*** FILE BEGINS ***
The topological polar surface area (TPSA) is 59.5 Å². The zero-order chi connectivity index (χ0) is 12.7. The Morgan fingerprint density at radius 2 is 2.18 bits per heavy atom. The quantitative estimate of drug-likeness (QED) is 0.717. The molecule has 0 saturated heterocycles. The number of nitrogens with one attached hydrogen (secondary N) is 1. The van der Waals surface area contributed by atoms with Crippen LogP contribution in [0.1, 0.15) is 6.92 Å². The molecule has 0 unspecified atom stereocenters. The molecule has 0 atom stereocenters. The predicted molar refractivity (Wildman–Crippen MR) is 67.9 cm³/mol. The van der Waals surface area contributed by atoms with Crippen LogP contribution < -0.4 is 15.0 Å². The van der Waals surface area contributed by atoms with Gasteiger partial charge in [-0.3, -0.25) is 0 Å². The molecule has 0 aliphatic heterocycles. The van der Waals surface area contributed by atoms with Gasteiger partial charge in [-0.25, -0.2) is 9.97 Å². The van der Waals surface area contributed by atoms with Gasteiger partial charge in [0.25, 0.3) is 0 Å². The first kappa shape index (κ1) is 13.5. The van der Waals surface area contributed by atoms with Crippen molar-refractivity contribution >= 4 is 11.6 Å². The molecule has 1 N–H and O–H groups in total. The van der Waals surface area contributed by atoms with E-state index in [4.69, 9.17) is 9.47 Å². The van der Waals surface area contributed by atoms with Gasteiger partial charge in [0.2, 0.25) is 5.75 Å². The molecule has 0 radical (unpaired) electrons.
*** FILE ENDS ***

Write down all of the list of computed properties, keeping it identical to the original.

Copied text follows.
The topological polar surface area (TPSA) is 59.5 Å². The zero-order chi connectivity index (χ0) is 12.7. The Morgan fingerprint density at radius 2 is 2.18 bits per heavy atom. The quantitative estimate of drug-likeness (QED) is 0.717. The molecule has 0 saturated heterocycles. The number of nitrogens with one attached hydrogen (secondary N) is 1. The van der Waals surface area contributed by atoms with Crippen LogP contribution in [0.1, 0.15) is 6.92 Å². The molecule has 0 unspecified atom stereocenters. The molecule has 0 atom stereocenters. The predicted molar refractivity (Wildman–Crippen MR) is 67.9 cm³/mol. The van der Waals surface area contributed by atoms with Crippen LogP contribution < -0.4 is 15.0 Å². The van der Waals surface area contributed by atoms with Gasteiger partial charge in [-0.3, -0.25) is 0 Å². The molecule has 0 aliphatic heterocycles. The van der Waals surface area contributed by atoms with Gasteiger partial charge in [-0.25, -0.2) is 9.97 Å². The van der Waals surface area contributed by atoms with Gasteiger partial charge in [0.25, 0.3) is 0 Å². The first kappa shape index (κ1) is 13.5. The van der Waals surface area contributed by atoms with Crippen molar-refractivity contribution >= 4 is 11.6 Å². The molecule has 1 N–H and O–H groups in total. The van der Waals surface area contributed by atoms with E-state index in [4.69, 9.17) is 9.47 Å². The van der Waals surface area contributed by atoms with Gasteiger partial charge in [0.2, 0.25) is 5.75 Å². The molecule has 0 radical (unpaired) electrons.